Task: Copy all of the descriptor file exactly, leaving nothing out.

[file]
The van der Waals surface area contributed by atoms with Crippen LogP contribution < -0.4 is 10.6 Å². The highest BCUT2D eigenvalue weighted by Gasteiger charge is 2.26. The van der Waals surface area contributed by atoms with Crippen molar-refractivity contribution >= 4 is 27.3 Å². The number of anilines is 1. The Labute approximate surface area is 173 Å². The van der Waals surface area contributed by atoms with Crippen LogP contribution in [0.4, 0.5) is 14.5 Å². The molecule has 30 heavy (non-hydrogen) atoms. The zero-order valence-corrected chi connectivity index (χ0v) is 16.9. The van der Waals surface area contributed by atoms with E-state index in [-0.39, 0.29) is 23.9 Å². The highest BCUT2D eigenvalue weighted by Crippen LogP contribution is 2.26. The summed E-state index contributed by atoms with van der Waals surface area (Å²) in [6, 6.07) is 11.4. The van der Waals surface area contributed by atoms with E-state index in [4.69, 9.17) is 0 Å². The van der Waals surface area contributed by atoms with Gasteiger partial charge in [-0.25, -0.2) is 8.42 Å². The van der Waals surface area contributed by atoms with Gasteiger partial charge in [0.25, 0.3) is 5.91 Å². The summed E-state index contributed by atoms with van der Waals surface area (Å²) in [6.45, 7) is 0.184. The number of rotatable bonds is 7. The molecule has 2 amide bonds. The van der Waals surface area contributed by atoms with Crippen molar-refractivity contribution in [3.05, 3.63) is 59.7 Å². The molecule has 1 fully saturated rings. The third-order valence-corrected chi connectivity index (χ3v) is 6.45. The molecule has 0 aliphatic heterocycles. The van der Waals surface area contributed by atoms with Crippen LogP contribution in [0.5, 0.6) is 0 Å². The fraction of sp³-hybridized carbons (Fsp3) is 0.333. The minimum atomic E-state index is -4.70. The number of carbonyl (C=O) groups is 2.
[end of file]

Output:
The van der Waals surface area contributed by atoms with Crippen LogP contribution < -0.4 is 10.6 Å². The highest BCUT2D eigenvalue weighted by Gasteiger charge is 2.26. The van der Waals surface area contributed by atoms with Crippen molar-refractivity contribution >= 4 is 27.3 Å². The number of anilines is 1. The Labute approximate surface area is 173 Å². The van der Waals surface area contributed by atoms with Crippen LogP contribution in [0.4, 0.5) is 14.5 Å². The molecule has 30 heavy (non-hydrogen) atoms. The zero-order valence-corrected chi connectivity index (χ0v) is 16.9. The van der Waals surface area contributed by atoms with E-state index in [-0.39, 0.29) is 23.9 Å². The highest BCUT2D eigenvalue weighted by Crippen LogP contribution is 2.26. The summed E-state index contributed by atoms with van der Waals surface area (Å²) in [6, 6.07) is 11.4. The van der Waals surface area contributed by atoms with E-state index in [4.69, 9.17) is 0 Å². The van der Waals surface area contributed by atoms with Gasteiger partial charge in [-0.25, -0.2) is 8.42 Å². The van der Waals surface area contributed by atoms with Gasteiger partial charge in [0.25, 0.3) is 5.91 Å². The summed E-state index contributed by atoms with van der Waals surface area (Å²) in [6.45, 7) is 0.184. The number of rotatable bonds is 7. The molecule has 2 amide bonds. The van der Waals surface area contributed by atoms with Crippen molar-refractivity contribution in [3.05, 3.63) is 59.7 Å². The molecule has 1 fully saturated rings. The third-order valence-corrected chi connectivity index (χ3v) is 6.45. The molecule has 0 aliphatic heterocycles. The van der Waals surface area contributed by atoms with Crippen LogP contribution in [0.5, 0.6) is 0 Å². The fraction of sp³-hybridized carbons (Fsp3) is 0.333. The minimum atomic E-state index is -4.70. The number of carbonyl (C=O) groups is 2.